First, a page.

This is worrying because the Verulam attack did look likely to have a political or ideological dimension to it. After spending a few days in Verulam reporting for Daily Maverick in May, I was unconvinced by the theory that the mosque attack was motivated by a personal dispute or a business deal gone sour.
If that were the case, why would the attackers have sought out places in the mosque of religious significance to destroy, choosing to burn a library containing holy texts and a relic room? It also seemed significant that the mosque in question was Shia, coming against the backdrop of steadily escalating anti-Shia rhetoric within certain pockets of South Africa’s Muslim communities. This sectarian tension has been largely invisible to non-Muslims, but is no secret to Muslims.
Then came the Malmesbury mosque attack just over a month later. As in the Verulam attack, throats were slit – a form of violence hitherto relatively unfamiliar to South Africans – and again a mosque in a quiet rural area was targeted.
But the Malmesbury attacker was found to have been mentally ill, and the sense was that this fact effectively closed the case. That is despite the reality that there is no logical contradiction between extremism and mental illness – in fact, if anything, the opposite is true.
Of the three cases I’ve mentioned here – the recent Durban explosions; the Verulam mosque attack; and the Malmesbury mosque attack – in only one case has the puzzle as to the perpetrators’ identity been solved. That was the Malmesbury attack, and police were not required to track down the perpetrator, as he effectively stayed on the scene.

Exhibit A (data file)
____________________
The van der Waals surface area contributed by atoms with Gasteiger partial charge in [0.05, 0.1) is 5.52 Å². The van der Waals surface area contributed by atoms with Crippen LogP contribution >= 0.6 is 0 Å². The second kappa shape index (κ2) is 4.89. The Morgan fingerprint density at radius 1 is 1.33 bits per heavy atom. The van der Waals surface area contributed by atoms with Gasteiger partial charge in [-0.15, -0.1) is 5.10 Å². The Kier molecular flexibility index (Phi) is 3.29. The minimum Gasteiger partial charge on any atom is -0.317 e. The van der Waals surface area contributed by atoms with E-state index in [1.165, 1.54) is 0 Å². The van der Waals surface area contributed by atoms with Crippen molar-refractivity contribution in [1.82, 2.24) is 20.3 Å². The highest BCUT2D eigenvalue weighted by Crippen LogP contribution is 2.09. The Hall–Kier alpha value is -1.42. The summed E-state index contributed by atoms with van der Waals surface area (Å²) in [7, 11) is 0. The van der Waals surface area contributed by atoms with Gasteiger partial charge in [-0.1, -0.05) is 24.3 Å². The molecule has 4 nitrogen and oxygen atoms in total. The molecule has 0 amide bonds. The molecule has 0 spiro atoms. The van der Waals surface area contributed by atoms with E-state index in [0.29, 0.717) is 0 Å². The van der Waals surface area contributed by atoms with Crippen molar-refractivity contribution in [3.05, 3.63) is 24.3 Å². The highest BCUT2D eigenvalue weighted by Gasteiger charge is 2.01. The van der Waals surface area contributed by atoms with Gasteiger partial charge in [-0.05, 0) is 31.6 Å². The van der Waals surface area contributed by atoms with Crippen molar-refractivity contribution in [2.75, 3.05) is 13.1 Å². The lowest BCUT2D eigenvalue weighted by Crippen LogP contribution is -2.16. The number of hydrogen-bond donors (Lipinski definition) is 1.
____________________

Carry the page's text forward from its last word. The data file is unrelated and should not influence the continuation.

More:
In that instance, police shot and killed the attacker before any potentially useful information could be extracted from him. It is the job of the Independent Police Investigative Directorate to determine the circumstances around his death, but it is surely uncontroversial to say that it is unfortunate that he could not have been questioned.
Two months since Verulam – no arrests. No arrests either with regards to the Durban explosions.
While South Africans are accustomed to the wheels of police work and justice grinding slowly, in these cases there should be a heightened degree of urgency.
Terrorism is an extremely politically sensitive issue, and by raising the spectre of Islamic extremism in particular one runs the risk of fanning the flames of Islamophobia.
On the basis of my observations, however, nobody is more desperate for answers in these cases than Muslim leaders, who have repeatedly and publicly begged both the Hawks and Parliament for updates on the investigations.
In conversation with Muslim clerics and other authorities within the religion, it has become clear that there is a growing distrust that the Hawks are capable of investigating these matters with sufficient thoroughness and awareness of the wider context.
And indeed, there is some reason for scepticism. In the case of the British botanists kidnapped in KwaZulu-Natal in February 2018 by a couple allegedly linked to the Islamic State, the Hawks have stated in court papers that they were monitoring the pair for two years – and yet failed to prevent the botanists’ abduction and murder.
In the best case scenario, the Durban explosions will be found to be the work of inept vandals with relatively trivial axes to grind and no links to extremist groups. In that case, however, the Hawks will owe it to the public to give a satisfying explanation for why the devices used appeared so similar in design to that found at the Verulam mosque attack.
It is understandable why the Hawks and the government have been so withholding of information relating to the three cases – if issues of national security are at stake. But for the sake of public peace of mind, it is to be hoped that substantial breakthroughs will be announced very soon. Until we are given explicit information to the contrary, there is every reason to be concerned. DM